Yesterday in the UU Growth Lab we started discussing metaphors for Unitarian Universalism and our congregations. My favorite so far is “a base camp for life’s expedition” shared by Rev. Andrew Pakula.
Why do metaphors matter? I never thought much about Unitarian Universalist metaphors until hearing a story on NPR’s On the Media.
Earlier this month they aired a story called “Does Metaphorical Framing Really Work?” In it a study was shared where two groups of sociologists were given the same data on a hypothetical town facing the problem of a rising crime rate. Everything presented to the groups was the same except for the metaphor used for crime. For one crime was described as a “beast” for the other a “virus.” The results? The beast group skewed solutions toward more prisons and incarceration. The virus group skewed toward addressing root causes.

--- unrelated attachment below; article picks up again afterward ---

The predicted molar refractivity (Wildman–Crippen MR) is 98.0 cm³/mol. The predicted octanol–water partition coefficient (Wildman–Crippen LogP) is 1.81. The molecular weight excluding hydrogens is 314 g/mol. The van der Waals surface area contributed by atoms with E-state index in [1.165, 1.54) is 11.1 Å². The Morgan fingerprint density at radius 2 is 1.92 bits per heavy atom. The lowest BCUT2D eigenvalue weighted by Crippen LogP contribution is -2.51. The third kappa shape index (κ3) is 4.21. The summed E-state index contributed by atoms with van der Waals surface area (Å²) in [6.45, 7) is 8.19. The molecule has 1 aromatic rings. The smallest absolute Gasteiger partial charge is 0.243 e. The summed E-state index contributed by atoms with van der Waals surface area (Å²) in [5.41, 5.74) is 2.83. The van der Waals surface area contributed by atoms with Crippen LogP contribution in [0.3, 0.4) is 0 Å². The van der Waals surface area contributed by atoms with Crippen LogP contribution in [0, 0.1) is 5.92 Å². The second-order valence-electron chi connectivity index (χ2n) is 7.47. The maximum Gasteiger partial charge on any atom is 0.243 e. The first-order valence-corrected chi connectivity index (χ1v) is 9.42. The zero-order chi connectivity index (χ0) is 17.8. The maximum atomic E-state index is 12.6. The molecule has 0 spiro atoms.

I can see the metaphors we use for Unitarian Universalism having a huge impact on how people conceive of our congregations. My home congregation use to have a mission statement which used a “safe harbor” metaphor. Me? I’m tired of playing it safe. I want to go on a trek — an amazing journey with others, shelter at night, amazing discussion and planning and mutual support, and unlimited coffee / hot chocolate.
What metaphor would you use to describe our congregations?
Update: Read Rev. Andrew Pakula’s post “Metaphors Matter” (3/17/11)